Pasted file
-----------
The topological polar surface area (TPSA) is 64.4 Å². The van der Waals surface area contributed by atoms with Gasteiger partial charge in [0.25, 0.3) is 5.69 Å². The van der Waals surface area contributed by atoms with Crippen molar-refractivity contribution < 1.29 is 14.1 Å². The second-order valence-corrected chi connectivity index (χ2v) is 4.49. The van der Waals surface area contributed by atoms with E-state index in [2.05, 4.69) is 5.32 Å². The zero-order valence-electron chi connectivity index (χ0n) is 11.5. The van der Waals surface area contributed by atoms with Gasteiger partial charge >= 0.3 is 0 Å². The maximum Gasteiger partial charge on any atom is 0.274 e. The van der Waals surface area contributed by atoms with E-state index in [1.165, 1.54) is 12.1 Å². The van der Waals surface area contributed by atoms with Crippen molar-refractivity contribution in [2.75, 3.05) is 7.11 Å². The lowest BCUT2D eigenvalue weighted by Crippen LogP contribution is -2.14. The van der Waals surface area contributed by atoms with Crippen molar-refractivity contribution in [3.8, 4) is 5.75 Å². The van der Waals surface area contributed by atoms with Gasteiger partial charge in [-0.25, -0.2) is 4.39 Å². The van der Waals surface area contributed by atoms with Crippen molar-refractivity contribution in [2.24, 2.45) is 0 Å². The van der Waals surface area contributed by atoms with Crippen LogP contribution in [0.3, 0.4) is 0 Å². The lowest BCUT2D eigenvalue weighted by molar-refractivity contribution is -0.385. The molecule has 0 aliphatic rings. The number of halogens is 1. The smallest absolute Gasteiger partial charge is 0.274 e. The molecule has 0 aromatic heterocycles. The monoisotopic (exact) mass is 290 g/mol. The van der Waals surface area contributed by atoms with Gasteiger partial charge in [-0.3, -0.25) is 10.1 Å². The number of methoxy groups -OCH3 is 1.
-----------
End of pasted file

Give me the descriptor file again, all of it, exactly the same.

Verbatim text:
The topological polar surface area (TPSA) is 64.4 Å². The van der Waals surface area contributed by atoms with Gasteiger partial charge in [0.25, 0.3) is 5.69 Å². The van der Waals surface area contributed by atoms with Crippen molar-refractivity contribution < 1.29 is 14.1 Å². The second-order valence-corrected chi connectivity index (χ2v) is 4.49. The van der Waals surface area contributed by atoms with E-state index in [2.05, 4.69) is 5.32 Å². The zero-order valence-electron chi connectivity index (χ0n) is 11.5. The van der Waals surface area contributed by atoms with Gasteiger partial charge >= 0.3 is 0 Å². The maximum Gasteiger partial charge on any atom is 0.274 e. The van der Waals surface area contributed by atoms with E-state index in [1.165, 1.54) is 12.1 Å². The van der Waals surface area contributed by atoms with Crippen molar-refractivity contribution in [2.75, 3.05) is 7.11 Å². The lowest BCUT2D eigenvalue weighted by Crippen LogP contribution is -2.14. The van der Waals surface area contributed by atoms with Crippen molar-refractivity contribution in [3.8, 4) is 5.75 Å². The van der Waals surface area contributed by atoms with Gasteiger partial charge in [-0.25, -0.2) is 4.39 Å². The van der Waals surface area contributed by atoms with Crippen molar-refractivity contribution in [2.24, 2.45) is 0 Å². The van der Waals surface area contributed by atoms with Crippen LogP contribution in [0.3, 0.4) is 0 Å². The lowest BCUT2D eigenvalue weighted by molar-refractivity contribution is -0.385. The molecule has 0 aliphatic rings. The number of halogens is 1. The smallest absolute Gasteiger partial charge is 0.274 e. The molecule has 0 aromatic heterocycles. The monoisotopic (exact) mass is 290 g/mol. The van der Waals surface area contributed by atoms with Gasteiger partial charge in [-0.3, -0.25) is 10.1 Å². The number of methoxy groups -OCH3 is 1.